Stability of a Structural Scaffold Upon Activity Transfer : X-Ray Structure of a Three Fingers Chimeric Protein.Le Du, M.H., Ricciardi, A., Khayati, M., Menez, R., Boulain, J.C., Menez, A., Ducancel, F.
(2000) J Mol Biol 296: 1017
- PubMed: 10686100
- DOI: https://doi.org/10.1006/jmbi.2000.3510
- Primary Citation of Related Structures:
- PubMed Abstract:
Fasciculin 2 and toxin alpha proteins belong to the same structural family of three-fingered snake toxins. They act on different targets, but in each case the binding region involves residues from loops I and II. The superimposition of the two structures suggests that these functional regions correspond to structurally distinct zones ...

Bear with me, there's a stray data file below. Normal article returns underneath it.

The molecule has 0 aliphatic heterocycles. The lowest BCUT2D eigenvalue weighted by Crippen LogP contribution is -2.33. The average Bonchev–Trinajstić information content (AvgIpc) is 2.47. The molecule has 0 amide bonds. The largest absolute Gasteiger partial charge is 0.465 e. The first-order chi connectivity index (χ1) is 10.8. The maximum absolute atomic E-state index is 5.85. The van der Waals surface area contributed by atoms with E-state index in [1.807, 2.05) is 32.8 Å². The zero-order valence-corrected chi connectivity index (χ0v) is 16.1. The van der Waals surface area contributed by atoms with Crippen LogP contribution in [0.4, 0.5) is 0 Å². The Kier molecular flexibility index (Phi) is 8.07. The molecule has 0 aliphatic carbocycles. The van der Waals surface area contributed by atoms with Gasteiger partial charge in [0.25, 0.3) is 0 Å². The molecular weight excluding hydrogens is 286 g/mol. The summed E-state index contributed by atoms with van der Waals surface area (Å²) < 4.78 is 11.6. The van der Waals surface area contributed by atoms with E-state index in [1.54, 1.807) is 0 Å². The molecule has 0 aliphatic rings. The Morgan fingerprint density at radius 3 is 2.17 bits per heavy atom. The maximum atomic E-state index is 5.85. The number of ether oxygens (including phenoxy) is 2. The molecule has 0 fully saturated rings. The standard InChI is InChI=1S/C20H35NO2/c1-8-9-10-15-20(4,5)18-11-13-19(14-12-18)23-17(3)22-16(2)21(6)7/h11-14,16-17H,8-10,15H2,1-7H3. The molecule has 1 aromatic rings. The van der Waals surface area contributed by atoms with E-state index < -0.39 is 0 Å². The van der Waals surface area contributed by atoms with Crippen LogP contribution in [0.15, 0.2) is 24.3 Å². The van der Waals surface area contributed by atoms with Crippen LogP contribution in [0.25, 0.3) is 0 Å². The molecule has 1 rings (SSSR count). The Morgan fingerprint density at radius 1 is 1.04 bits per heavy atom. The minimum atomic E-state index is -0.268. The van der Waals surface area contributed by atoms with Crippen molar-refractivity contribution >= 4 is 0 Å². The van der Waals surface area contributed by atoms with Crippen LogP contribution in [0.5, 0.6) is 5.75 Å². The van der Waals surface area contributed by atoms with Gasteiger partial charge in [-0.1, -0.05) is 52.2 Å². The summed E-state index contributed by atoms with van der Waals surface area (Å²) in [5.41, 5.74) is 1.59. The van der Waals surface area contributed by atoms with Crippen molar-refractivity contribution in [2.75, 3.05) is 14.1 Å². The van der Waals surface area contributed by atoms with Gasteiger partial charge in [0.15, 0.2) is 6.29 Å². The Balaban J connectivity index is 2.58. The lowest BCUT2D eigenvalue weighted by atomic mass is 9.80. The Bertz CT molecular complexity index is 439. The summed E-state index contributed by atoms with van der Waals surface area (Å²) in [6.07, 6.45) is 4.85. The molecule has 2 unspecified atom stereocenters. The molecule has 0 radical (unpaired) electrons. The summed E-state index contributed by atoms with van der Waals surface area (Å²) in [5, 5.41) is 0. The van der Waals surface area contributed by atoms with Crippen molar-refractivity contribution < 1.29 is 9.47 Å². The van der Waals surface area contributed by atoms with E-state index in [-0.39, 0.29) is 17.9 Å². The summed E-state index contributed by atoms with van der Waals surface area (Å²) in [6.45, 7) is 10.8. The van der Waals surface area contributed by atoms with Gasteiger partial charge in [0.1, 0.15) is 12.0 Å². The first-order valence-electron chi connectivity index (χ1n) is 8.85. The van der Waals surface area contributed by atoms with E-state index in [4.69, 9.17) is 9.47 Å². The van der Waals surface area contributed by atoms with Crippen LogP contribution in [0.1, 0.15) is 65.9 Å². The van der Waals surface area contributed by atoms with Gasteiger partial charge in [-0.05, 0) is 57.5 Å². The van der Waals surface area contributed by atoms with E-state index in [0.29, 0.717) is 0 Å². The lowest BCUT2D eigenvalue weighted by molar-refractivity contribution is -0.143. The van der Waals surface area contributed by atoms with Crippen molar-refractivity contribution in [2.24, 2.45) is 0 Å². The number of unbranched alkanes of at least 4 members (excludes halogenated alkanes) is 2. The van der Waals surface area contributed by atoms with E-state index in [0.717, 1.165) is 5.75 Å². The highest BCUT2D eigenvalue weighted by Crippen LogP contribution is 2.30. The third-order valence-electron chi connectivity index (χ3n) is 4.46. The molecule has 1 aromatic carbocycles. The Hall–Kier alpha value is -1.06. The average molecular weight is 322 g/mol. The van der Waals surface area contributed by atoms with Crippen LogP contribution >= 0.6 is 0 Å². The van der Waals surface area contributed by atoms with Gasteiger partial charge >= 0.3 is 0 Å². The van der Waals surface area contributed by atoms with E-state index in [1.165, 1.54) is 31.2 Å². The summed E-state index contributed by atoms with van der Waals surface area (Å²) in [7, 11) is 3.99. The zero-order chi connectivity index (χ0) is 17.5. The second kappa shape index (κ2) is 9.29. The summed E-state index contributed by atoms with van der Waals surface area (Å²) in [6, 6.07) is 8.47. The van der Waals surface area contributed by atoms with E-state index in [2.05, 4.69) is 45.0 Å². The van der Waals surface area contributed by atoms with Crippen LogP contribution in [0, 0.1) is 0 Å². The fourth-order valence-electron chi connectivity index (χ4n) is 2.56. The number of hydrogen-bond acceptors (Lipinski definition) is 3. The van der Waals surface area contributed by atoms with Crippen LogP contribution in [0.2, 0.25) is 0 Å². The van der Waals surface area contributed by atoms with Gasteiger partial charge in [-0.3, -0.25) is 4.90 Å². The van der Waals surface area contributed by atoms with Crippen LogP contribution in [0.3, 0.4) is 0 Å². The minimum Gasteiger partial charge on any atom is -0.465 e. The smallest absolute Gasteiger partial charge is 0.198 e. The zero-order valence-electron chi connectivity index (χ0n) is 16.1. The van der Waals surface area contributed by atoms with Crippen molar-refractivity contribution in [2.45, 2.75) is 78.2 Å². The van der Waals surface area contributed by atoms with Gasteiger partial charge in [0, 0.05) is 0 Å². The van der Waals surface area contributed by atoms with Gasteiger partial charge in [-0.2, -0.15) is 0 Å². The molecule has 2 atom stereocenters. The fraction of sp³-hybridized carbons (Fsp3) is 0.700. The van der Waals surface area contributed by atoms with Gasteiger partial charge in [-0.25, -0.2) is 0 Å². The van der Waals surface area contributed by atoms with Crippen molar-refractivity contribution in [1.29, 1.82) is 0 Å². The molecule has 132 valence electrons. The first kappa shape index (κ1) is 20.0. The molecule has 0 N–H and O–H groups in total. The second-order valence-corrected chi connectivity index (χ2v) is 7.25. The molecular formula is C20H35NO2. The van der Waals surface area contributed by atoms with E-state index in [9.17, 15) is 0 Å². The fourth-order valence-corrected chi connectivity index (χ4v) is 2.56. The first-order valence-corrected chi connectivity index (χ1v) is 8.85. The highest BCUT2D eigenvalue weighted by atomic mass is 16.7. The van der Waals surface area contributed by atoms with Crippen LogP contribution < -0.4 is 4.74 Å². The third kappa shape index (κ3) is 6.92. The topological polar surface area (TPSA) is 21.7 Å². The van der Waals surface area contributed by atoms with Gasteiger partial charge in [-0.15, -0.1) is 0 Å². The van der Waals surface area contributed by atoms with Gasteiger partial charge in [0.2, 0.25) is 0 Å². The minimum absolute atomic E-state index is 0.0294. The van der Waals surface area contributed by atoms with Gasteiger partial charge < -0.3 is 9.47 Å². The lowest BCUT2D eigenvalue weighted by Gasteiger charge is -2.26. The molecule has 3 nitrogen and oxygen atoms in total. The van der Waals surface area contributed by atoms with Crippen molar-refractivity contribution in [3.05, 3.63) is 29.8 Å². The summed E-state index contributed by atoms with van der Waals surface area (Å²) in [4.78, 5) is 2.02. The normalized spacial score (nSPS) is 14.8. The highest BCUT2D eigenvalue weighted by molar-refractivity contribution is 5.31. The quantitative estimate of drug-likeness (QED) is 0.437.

Fasciculin 2 and toxin alpha proteins belong to the same structural family of three-fingered snake toxins. They act on different targets, but in each case the binding region involves residues from loops I and II. The superimposition of the two structures suggests that these functional regions correspond to structurally distinct zones. Loop I, half of loop II and the C-terminal residue of fasciculin 2 were therefore transferred into the toxin alpha. The inhibition constant of the resulting chimera is only 15-fold lower than that of fasciculin 2, and as expected the potency of binding to the toxin alpha target has been lost. In order to understand the structure-function relationship between the chimera and its "parent" molecules, we solved its structure by X-ray crystallography. The protein crystallized in space group P3(1)21 with a=b=58.5 A, and c=62.3 A. The crystal structure was solved by molecular replacement and refined to 2.1 A resolution. The structure belongs to the three-fingered snake toxin family with a core of four disulphide bridges from which emerge the three loops I, II and III. Superimposition of the chimera on fasciculin 2 or toxin alpha revealed an overall fold intermediate between those of the two parent molecules. The regions corresponding to toxin alpha and to fasciculin 2 retained their respective geometries. In addition, the chimera protein displayed a structural behaviour similar to that of fasciculin 2, i.e. dimerization in the crystal structure of fasciculin 2, and the geometry of the region that binds to acetylcholinesterase. In conclusion, this structure shows that the chimera retains the general structural characteristics of three-fingered toxins, and the structural specificity of the transferred function.
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